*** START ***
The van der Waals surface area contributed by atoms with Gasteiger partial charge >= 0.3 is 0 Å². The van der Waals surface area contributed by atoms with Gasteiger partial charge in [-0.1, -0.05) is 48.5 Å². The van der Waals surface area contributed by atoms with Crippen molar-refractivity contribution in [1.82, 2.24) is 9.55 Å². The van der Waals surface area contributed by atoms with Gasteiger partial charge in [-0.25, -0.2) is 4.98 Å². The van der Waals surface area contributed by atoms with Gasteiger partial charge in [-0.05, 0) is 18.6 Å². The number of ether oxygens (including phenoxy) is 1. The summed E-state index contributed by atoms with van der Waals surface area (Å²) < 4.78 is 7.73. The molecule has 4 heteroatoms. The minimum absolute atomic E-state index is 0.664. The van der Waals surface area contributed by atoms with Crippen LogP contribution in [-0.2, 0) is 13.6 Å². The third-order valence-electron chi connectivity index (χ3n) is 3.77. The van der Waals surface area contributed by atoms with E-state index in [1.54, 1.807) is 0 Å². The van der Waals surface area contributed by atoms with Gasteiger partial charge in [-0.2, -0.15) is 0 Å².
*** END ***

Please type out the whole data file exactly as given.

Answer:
The van der Waals surface area contributed by atoms with Gasteiger partial charge >= 0.3 is 0 Å². The van der Waals surface area contributed by atoms with Gasteiger partial charge in [-0.1, -0.05) is 48.5 Å². The van der Waals surface area contributed by atoms with Crippen molar-refractivity contribution in [1.82, 2.24) is 9.55 Å². The van der Waals surface area contributed by atoms with Gasteiger partial charge in [-0.25, -0.2) is 4.98 Å². The van der Waals surface area contributed by atoms with Gasteiger partial charge in [-0.05, 0) is 18.6 Å². The number of ether oxygens (including phenoxy) is 1. The summed E-state index contributed by atoms with van der Waals surface area (Å²) < 4.78 is 7.73. The molecule has 4 heteroatoms. The minimum absolute atomic E-state index is 0.664. The van der Waals surface area contributed by atoms with Crippen LogP contribution in [-0.2, 0) is 13.6 Å². The third-order valence-electron chi connectivity index (χ3n) is 3.77. The van der Waals surface area contributed by atoms with E-state index in [1.54, 1.807) is 0 Å². The van der Waals surface area contributed by atoms with Gasteiger partial charge in [-0.2, -0.15) is 0 Å².